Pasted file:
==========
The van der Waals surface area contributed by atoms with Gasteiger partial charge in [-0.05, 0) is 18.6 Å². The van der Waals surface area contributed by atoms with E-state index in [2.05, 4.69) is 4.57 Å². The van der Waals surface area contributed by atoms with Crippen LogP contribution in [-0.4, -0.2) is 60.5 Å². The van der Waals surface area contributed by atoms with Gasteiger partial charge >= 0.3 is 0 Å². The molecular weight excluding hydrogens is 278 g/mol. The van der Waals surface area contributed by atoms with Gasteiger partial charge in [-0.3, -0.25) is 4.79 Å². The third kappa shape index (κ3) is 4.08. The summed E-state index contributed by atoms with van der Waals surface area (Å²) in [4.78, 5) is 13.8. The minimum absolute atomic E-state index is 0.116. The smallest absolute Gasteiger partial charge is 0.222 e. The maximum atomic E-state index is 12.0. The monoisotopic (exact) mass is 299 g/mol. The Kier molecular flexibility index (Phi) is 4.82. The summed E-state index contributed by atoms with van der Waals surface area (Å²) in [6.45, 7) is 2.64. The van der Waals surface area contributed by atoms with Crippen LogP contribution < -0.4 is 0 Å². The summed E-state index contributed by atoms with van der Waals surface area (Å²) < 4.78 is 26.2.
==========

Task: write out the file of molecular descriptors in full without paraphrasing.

The van der Waals surface area contributed by atoms with Gasteiger partial charge in [-0.05, 0) is 18.6 Å². The van der Waals surface area contributed by atoms with E-state index in [2.05, 4.69) is 4.57 Å². The van der Waals surface area contributed by atoms with Crippen LogP contribution in [-0.4, -0.2) is 60.5 Å². The van der Waals surface area contributed by atoms with Gasteiger partial charge >= 0.3 is 0 Å². The molecular weight excluding hydrogens is 278 g/mol. The van der Waals surface area contributed by atoms with Gasteiger partial charge in [-0.3, -0.25) is 4.79 Å². The third kappa shape index (κ3) is 4.08. The summed E-state index contributed by atoms with van der Waals surface area (Å²) in [4.78, 5) is 13.8. The minimum absolute atomic E-state index is 0.116. The smallest absolute Gasteiger partial charge is 0.222 e. The maximum atomic E-state index is 12.0. The monoisotopic (exact) mass is 299 g/mol. The Kier molecular flexibility index (Phi) is 4.82. The summed E-state index contributed by atoms with van der Waals surface area (Å²) in [6.45, 7) is 2.64. The van der Waals surface area contributed by atoms with Crippen LogP contribution < -0.4 is 0 Å². The summed E-state index contributed by atoms with van der Waals surface area (Å²) < 4.78 is 26.2.